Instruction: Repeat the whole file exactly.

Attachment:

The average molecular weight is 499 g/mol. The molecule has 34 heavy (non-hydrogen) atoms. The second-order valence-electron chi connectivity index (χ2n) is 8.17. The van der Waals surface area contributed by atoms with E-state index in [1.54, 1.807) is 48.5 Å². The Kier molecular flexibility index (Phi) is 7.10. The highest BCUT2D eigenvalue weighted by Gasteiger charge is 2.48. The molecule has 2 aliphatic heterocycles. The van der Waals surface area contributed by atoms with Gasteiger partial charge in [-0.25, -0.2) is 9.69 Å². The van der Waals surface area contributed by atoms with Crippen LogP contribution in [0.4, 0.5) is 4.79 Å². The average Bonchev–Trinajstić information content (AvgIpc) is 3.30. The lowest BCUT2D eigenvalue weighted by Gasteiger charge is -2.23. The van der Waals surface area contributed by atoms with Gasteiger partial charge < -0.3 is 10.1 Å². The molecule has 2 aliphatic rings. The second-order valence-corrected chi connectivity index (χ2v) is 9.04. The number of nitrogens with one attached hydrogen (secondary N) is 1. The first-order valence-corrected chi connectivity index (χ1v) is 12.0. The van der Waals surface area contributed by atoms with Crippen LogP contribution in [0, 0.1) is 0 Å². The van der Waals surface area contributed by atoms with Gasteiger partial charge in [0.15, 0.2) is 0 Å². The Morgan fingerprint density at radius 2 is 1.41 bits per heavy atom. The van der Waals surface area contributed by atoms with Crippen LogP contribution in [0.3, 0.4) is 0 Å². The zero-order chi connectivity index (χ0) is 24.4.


The average molecular weight is 499 g/mol. The molecule has 34 heavy (non-hydrogen) atoms. The second-order valence-electron chi connectivity index (χ2n) is 8.17. The van der Waals surface area contributed by atoms with E-state index in [1.54, 1.807) is 48.5 Å². The Kier molecular flexibility index (Phi) is 7.10. The highest BCUT2D eigenvalue weighted by Gasteiger charge is 2.48. The molecule has 2 aliphatic heterocycles. The van der Waals surface area contributed by atoms with Gasteiger partial charge in [-0.25, -0.2) is 9.69 Å². The van der Waals surface area contributed by atoms with Crippen LogP contribution in [0.4, 0.5) is 4.79 Å². The average Bonchev–Trinajstić information content (AvgIpc) is 3.30. The lowest BCUT2D eigenvalue weighted by Gasteiger charge is -2.23. The van der Waals surface area contributed by atoms with Gasteiger partial charge < -0.3 is 10.1 Å². The molecule has 2 aliphatic rings. The second-order valence-corrected chi connectivity index (χ2v) is 9.04. The number of nitrogens with one attached hydrogen (secondary N) is 1. The first-order valence-corrected chi connectivity index (χ1v) is 12.0. The van der Waals surface area contributed by atoms with Crippen LogP contribution in [0, 0.1) is 0 Å². The van der Waals surface area contributed by atoms with Gasteiger partial charge in [0.15, 0.2) is 0 Å². The Morgan fingerprint density at radius 2 is 1.41 bits per heavy atom. The van der Waals surface area contributed by atoms with Crippen LogP contribution in [0.3, 0.4) is 0 Å². The zero-order chi connectivity index (χ0) is 24.4.